Witad Awards 2022: WatersTechnology woman of the year—Roben Dunkin, PGIM

In her home, Roben Dunkin sits in front of an expansive built-in bookcase, made of dark wood and lined from end to end with rows of bound books with cracked spines. She occupies the role of chief operations and innovation officer at PGIM, the asset management arm of US life insurance company Prudential Financial, but in another life, or if this one had shaped up differently, she’d have been a librarian.

Her fondness for words and literature translated into an obsession with data when she began her career at Lehman Brothers in 1991 on the trading desk. But a few years later, she moved into the technology side of the business after she had “annoyed” Lehman’s then head of technology by writing coding suggestions for the bank’s major IT systems.

“Finally, he just said, ‘All right, enough already. It’s clear that you’re obsessed with the data, and how it works, and the implications. Why don’t you come and work for us?’” Dunkin says.

She took pride in being able to work on projects that, at the time, weren’t particularly exciting to other people, but helpful to them, nonetheless. For example, she digitized the two-foot stacks of trading records that would cross traders’ desk each day. “People didn’t realize that was something I could do,” she says.

Dunkin worked for Lehman until 2008. She then joined Credit Suisse and stayed at the Swiss investment bank for 14 years, where she helped create Plus, an integrated client portal that provides access to Credit Suisse research, analytics, trading, and reporting.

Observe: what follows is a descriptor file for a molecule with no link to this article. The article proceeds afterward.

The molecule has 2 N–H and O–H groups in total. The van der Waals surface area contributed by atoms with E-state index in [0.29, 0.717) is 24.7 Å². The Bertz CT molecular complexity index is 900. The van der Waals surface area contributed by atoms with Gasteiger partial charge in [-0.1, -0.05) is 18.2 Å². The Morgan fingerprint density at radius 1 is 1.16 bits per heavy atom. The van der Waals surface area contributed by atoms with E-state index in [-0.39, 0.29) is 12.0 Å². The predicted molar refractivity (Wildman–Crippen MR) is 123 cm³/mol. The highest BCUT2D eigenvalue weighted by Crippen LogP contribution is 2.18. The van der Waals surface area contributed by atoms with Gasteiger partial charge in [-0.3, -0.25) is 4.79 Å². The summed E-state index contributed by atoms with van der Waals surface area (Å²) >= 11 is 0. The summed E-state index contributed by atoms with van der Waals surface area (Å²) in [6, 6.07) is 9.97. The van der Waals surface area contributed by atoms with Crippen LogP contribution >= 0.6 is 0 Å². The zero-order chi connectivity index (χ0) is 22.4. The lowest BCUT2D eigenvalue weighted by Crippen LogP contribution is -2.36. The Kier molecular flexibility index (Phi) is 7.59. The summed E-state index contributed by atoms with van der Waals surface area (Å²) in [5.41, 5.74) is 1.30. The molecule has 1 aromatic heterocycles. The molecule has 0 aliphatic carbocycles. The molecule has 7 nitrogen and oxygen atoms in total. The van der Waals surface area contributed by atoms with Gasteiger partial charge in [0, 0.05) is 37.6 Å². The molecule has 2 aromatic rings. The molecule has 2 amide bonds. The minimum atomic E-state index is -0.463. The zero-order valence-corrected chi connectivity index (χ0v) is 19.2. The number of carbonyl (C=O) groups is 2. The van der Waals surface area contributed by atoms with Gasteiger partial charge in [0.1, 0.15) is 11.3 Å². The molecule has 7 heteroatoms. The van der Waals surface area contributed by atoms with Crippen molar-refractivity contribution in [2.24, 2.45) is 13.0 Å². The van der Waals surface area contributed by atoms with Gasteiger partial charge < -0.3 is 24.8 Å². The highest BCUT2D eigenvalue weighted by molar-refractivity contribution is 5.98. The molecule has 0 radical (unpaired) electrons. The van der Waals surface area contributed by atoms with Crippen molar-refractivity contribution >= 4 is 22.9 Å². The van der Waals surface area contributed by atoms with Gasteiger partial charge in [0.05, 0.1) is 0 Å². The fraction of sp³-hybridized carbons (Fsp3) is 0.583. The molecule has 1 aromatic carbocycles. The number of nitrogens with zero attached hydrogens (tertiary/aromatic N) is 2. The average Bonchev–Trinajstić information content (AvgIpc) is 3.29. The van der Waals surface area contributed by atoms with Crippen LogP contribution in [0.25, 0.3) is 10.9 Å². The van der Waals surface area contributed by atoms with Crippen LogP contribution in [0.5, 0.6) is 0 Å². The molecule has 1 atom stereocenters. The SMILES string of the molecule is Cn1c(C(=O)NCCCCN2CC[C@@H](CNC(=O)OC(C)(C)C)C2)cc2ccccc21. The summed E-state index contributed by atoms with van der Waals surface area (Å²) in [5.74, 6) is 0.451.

At PGIM, which has been operating for nearly 150 years and has both a public and private business, innovators can walk a fine line. To that end, Dunkin must balance the pressure to jump on certain bandwagons—alternative data and ESG investing, for example—while adding real value to the firm in a way that makes sense for its clients.

“We have to be flexible, but we also have to have consistency for our client base,” Dunkin says. “But I think the monetization of data is a key thing for us. We have a lot of interesting data that we’re working with, so how do we leverage that? How do we continue to be thought leaders for our clients?”

The woman who acts as two chiefs—of innovation and operations—knows that asset management is increasingly not just a money-making game; it’s an exercise in adaptability, judgement, and expertise.

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